Changes in disease activity, disability and mortality of inflammatory arthritis in in the new millennium compared with the 10 years before
Editorial

Changes in disease activity, disability and mortality of inflammatory arthritis in in the new millennium compared with the 10 years before

Mingwei He1, Qingjun Wei1, Shan Lao1, William Lu2, Yan Chen1

1Department of Bone and Joint Surgery, the First Affiliated Hospital of Guangxi Medical University, Nanning 530021, China; 2Department of Orthopaedics and Traumatology, University of Hong Kong, Hong Kong, China

Correspondence to: Dr. Yan Chen, MD, PhD. Department of Bone and Joint Surgery, the First Affiliated Hospital of Guangxi Medical University, 6 Shuangyong Road, Nanning 530021, China. Email: cy003@connect.hku.hk.

Provenance: This is an invited Editorial commissioned by the Section Editor Dandan Wang (Department of Rheumatology and Immunology, Nanjing Drum Tower Hospital, Nanjing University Medical School, Nanjing, China).

Comment on: Gwinnutt JM, Symmons DPM, MacGregor AJ, et al. Have the 10-year outcomes of patients with early inflammatory arthritis improved in the new millennium compared with the decade before? Results from the Norfolk Arthritis Register. Ann Rheum Dis 2018;77:848-54.


Received: 30 July 2018; Accepted: 02 September 2018; Published: 14 September 2018.

doi: 10.21037/aoj.2018.09.02


Inflammatory polyarthritis and its subset rheumatoid arthritis (RA) are characterized by synovial inflammation and hyperplasia, autoantibody production, cartilage and bone destruction, and systemic features, including cardiovascular, pulmonary, psychological, and skeletal disorders (1,2). In contrast to osteoarthritis, which is also associated with cartilage and bone destruction but generally considered as noninflammatory arthritis and with hardly any treatment options that modify the course (3-5), outcomes of inflammatory polyarthritis and RA can be improved by administration of appropriate therapy. Nevertheless, a number of studies comparing changes in the long-term outcome of treatment for patients with inflammatory polyarthritis during the mid-1990s have achieved inconsistent conclusions (6,7). Furthermore, there are suggestions that RA is becoming less severe (8,9). Thus, it would be of interest to investigate whether any improvements in long-term outcome are associated with less severe disease or with the changes in treatment strategy.

Against that background, the study by Gwinnutt et al. is very welcome: they showed that activity of inflammatory polyarthritis is significantly improved (17% decrease as evaluated by a 51 swollen and tender joint count) in the new millennium compared with the decade before, whereas disability and mortality are unchanged (10).


How strong are the data? Is bias fully excluded?

Gwinnutt et al. used the Norfolk Arthritis Register (NOAR) database, in which data were collected by general practitioner or rheumatologists in UK (10). Patients with inflammatory polyarthritis were recruited from 1990 to 1994 [cohort 1 (C1), n=1,022] and from 2000 to 2004 [cohort 2 (C2), n=631]. Only patients with 2 or more swollen joints lasting for 4 or more weeks were included while those were excluded if their baseline assessment took place >2 years after symptom onset. After a follow-up of 10 years, they found that patients in C2 had 17% lower swollen 51 joint counts than C1, whereas tender 51 joint counts and Health Assessment Questionnaire were comparable. C2 patients had reduced risk of all-cause and cardiovascular disease mortality than C1. However, the difference in mortality was no longer significant after adjustment by mortality risk in the general population. Obviously, the key question is whether unknown confounding factors might have led to the bias of the results. For example, do patients in cohort 2 have a healthier lifestyle, or take some medications not listed in the study [i.e., not disease-modifying antirheumatic drugs (DMARDs)], or have a higher socioeconomic status, and so on?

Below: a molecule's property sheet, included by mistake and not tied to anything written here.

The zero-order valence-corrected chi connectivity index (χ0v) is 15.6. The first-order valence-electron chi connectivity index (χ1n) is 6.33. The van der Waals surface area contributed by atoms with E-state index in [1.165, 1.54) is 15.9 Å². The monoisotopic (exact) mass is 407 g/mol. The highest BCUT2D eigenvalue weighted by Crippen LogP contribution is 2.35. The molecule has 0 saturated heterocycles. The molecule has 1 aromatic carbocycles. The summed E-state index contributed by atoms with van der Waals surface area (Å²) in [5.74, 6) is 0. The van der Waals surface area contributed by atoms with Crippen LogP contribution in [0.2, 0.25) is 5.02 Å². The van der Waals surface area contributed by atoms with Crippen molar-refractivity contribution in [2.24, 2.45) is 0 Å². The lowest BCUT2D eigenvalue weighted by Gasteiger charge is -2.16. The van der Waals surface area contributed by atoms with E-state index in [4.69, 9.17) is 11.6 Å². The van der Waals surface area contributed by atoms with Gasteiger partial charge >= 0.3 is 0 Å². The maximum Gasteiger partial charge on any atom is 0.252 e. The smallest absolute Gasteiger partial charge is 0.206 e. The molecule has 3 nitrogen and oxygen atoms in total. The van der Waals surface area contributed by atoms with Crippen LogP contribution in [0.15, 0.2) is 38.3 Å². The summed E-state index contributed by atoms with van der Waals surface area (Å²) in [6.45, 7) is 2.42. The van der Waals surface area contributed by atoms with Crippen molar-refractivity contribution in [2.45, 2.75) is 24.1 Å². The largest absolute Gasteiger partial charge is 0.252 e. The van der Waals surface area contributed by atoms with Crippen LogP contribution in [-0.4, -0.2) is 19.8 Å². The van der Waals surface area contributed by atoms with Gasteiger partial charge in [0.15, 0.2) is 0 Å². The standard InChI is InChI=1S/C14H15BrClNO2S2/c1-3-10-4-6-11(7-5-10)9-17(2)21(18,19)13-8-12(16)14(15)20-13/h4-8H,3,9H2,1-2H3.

Without doubt, the authors tried to minimize the effect of confounding on the outcomes by performing a number of statistical analyses. For example, they used population-average negative binomial regression and generalized estimating equation analysis to compare the longitudinal disease activity and disability between cohorts. In addition, they compared risk of 10-year mortality between cohorts using Cox models and compared risk of cardiovascular disease mortality using competing risks analysis. They also calculated mortality rate ratios using Poisson regression. The variables (age, gender, symptom duration at baseline, smoking status, etc.) were included in the tenth year outcome models and in those for comparison of longitudinal disease activity and disability. Nevertheless, although these all seem to be optimal and robust, it is still impossible to completely rule out the risk of bias, because unknown bias cannot be detected and thus not calculated.